It comes down to winning close one


It has been the ultimate feel-good program for virtually all of Geno Auriemma's 28 years here. His players go to class, act respectfully, honor the uniform and win championships, earning all the hosannas rained on them. And plenty are rained on them by a fawning fan base and, frankly, even the terminal cynics in the media.

Which is what makes the NCAA tournament of 2013 the Twilight Zone for the UConn women. Suddenly, they are left to answer legitimate questions, well beyond their favorite color.

It starts with this one:

How come they don't win close games anymore?

It hovers over the program like cigarette smoke at Mohegan Sun. Geno knows it. The players know it. And no matter what they say or with how much conviction they say it, their only path to salvation is conquering the next close game.

Bria Hartley smiled wryly at the question. So did Kaleena Mosqueda-Lewis. Auriemma gave Geno-esque answers, part insight, part sarcastic. Just know that they are very aware of recent history:

Three gut-busting losses to Notre Dame this season.

A close one to Baylor this season.

Two losses to Notre Dame last season in overtime.

A five-point loss at Baylor.

A one-point loss to St. John's.

An overtime killer to Notre Dame in the 2011 Final Four.

Indeed, the lone close game this group of players has won without Maya Moore was last season's Big East Tournament final, 63-54 over Notre Dame, during which they had to make several big plays at the end.

"It's motivation," Mosqueda-Lewis said. "People don't think we can win tough games anymore. We've lost to Notre Dame and to Baylor. But it doesn't take away other good games we've won against other good teams. Maybe those games weren't close, but we were the reason they weren't."

Mosqueda-Lewis later volunteered her own foibles in close losses: Failed box out at the Final Four last year. Missed open three against Notre Dame this year. Off-balance pass against Notre Dame this year.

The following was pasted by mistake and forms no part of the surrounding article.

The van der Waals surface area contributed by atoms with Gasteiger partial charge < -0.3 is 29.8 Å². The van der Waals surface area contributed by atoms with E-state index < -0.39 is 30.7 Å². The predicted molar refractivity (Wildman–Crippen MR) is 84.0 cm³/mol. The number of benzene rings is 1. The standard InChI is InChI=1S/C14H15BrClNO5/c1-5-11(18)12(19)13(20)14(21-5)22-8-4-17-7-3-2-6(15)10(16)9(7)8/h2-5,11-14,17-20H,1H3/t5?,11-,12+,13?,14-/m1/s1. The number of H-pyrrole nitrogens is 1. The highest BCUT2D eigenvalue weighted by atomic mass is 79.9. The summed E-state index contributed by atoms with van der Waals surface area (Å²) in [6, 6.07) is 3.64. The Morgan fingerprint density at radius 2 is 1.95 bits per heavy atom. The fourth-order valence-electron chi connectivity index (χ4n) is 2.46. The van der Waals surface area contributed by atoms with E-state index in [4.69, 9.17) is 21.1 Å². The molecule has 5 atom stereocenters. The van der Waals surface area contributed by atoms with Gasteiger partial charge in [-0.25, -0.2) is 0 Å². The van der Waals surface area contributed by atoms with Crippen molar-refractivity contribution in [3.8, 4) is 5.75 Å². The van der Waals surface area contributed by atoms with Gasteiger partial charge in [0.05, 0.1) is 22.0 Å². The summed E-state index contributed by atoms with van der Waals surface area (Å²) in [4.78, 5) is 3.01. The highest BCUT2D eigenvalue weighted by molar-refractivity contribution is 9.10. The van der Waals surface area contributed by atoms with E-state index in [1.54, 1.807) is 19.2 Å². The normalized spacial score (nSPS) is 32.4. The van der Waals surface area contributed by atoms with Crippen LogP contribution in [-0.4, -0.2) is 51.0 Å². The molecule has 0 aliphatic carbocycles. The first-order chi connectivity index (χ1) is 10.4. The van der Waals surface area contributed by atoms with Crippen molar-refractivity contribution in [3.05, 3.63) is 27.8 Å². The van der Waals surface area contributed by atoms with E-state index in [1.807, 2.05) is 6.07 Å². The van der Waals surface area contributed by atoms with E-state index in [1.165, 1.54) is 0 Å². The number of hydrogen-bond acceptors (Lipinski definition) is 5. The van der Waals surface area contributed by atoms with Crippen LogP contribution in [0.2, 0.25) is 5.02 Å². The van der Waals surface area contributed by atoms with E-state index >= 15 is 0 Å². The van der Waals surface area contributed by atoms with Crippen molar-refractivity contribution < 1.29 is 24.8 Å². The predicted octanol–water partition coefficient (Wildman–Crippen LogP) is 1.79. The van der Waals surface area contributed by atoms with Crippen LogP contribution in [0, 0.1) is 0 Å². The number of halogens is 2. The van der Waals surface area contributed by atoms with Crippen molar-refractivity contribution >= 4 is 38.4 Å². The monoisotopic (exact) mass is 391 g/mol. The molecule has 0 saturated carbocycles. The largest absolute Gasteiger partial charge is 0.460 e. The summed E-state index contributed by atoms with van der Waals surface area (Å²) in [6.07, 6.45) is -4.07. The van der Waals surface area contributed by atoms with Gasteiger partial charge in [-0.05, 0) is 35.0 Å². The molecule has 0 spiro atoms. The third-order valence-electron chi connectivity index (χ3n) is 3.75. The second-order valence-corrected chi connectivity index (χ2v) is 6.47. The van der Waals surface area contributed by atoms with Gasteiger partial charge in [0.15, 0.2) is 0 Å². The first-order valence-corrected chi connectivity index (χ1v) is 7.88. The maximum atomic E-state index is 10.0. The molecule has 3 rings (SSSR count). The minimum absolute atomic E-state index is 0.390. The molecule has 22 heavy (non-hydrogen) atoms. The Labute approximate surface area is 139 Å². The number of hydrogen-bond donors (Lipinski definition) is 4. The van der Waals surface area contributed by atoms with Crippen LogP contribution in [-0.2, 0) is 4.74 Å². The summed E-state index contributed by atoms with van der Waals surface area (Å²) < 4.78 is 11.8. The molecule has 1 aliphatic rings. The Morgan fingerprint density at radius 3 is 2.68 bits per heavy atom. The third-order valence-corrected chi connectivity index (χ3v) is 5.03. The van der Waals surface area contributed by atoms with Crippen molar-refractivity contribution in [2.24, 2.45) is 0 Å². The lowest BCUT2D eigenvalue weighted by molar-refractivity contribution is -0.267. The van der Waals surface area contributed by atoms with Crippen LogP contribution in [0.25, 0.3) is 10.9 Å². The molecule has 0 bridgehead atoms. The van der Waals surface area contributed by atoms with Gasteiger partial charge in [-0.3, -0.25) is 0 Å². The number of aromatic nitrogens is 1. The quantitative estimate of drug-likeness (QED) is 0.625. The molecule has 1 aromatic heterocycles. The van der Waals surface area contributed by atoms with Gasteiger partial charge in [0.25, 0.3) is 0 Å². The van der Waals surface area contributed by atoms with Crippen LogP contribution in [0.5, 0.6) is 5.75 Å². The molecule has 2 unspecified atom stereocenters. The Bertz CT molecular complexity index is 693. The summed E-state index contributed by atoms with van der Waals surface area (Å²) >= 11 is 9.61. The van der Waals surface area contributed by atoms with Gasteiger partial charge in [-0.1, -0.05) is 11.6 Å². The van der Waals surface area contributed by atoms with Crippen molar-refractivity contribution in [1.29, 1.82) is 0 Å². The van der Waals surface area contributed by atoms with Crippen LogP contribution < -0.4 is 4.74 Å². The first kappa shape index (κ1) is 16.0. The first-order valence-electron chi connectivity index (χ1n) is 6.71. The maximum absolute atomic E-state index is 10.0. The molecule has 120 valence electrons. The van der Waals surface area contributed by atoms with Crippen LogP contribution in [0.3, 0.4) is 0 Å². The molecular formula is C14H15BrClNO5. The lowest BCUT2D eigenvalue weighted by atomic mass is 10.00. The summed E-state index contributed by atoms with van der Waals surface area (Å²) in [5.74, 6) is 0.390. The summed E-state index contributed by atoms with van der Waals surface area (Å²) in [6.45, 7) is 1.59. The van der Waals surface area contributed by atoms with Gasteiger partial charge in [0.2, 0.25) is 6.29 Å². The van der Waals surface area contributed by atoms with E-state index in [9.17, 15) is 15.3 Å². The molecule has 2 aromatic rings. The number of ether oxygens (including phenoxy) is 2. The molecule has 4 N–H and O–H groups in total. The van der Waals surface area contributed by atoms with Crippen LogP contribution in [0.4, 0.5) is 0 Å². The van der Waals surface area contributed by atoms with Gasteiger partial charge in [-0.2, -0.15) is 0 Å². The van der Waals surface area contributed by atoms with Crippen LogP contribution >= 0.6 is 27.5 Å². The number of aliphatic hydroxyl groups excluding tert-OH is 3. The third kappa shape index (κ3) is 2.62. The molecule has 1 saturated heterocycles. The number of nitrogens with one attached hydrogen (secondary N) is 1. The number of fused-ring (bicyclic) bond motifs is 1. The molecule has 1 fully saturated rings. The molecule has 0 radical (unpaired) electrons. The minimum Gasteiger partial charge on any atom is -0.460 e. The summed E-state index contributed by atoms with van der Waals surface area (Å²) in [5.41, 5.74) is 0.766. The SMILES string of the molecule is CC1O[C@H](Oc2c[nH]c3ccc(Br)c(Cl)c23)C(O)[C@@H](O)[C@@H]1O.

And yet she can't fix any of it until the next opportunity presents itself. It certainly didn't Saturday in the first round when the Huskies hit Idaho over the head with a snow shovel.

"It bothers me," Hartley said. "But at the same time we haven't won any close games so it's understandable that the media and people watching the games would say that. But we believe we can win close games. We just have to prove it."

Even Auriemma has heard how some folks have hinted he's lost his fastball in close games. All relative, of course. One man's idiot is another's Dr. Naismith. So sayeth Idaho coach Jon Newlee on Saturday:

"It's beyond respect what I have for Geno. I feel like he's the James Naismith of modern women's basketball," Newlee said. "When you hear 'UConn' anywhere, you think women's basketball excellence. He's really cool, man. I like that he respected our kids. Honestly, it's like you're on the floor with John Wooden."

Auriemma responded, "It's a long way from what I was called last week. I've progressed from whatever I was after the Notre Dame game."

And as to the suggestion that Geno can't win close ones anymore?

"Coaches get way too much credit for winning and way too much blame for losing. It's been my experience all 28 years here that coaches lose more games than they win," he said. "You think Tom Brady and Peyton Manning leave the huddle and ever change the play, or do they exactly what the coaches say?

"They see something," he said, "and go, 'that ain't gonna work, but here's what will.' It's up to the coach to put players in the best position to be able to make those decisions. Where I failed the team is that I didn't put them in position to make plays to win games."

Then Auriemma started rolling.

"I remember playing Tennessee at the XL Center and we're down three late," he said. "I was a genius. I called a timeout and I thought there's no way they're going to let Diana (Taurasi) get open. But I know Maria Conlon is going to be open. And if there's one person in this building who is going to make a three to tie it, it's Maria."

(Auriemma's tongue was affixed to his cheek, just in case you missed the sarcasm).

"So what does Tennessee do?" he said. "They double-teamed Maria. 'D' is wide open and makes the three. And I had 50 men's coaches call me that night for the out-of-bounds play. I'm like, 'you've got to be (kidding) me.'"

"It's the nature of coaching," he said. "You've got to live with your decisions. The people who second-guess them have the benefit of doing it after the fact."

Auriemma knows that's nature of sports. He does it with the teams he roots for. Part of the fun. That doesn't mean he's enjoying the arrows pointed in his direction.

"For the people who (second-guess), I'd say this: next time one of your kids goes out and does something really stupid, I'm going to write in the paper that you should have thought of that and made sure they didn't do it," he said. "It comes down to this: Someone has to make a play based on what they see. What does that come down to? One kid making one play. We've been fortunate that we've had those kinds of players. Notre Dame has those kinds of players right now."

Auriemma believes he does, too.

But they've got to prove it.

This is the opinion of Day sports columnist Mike DiMauro.


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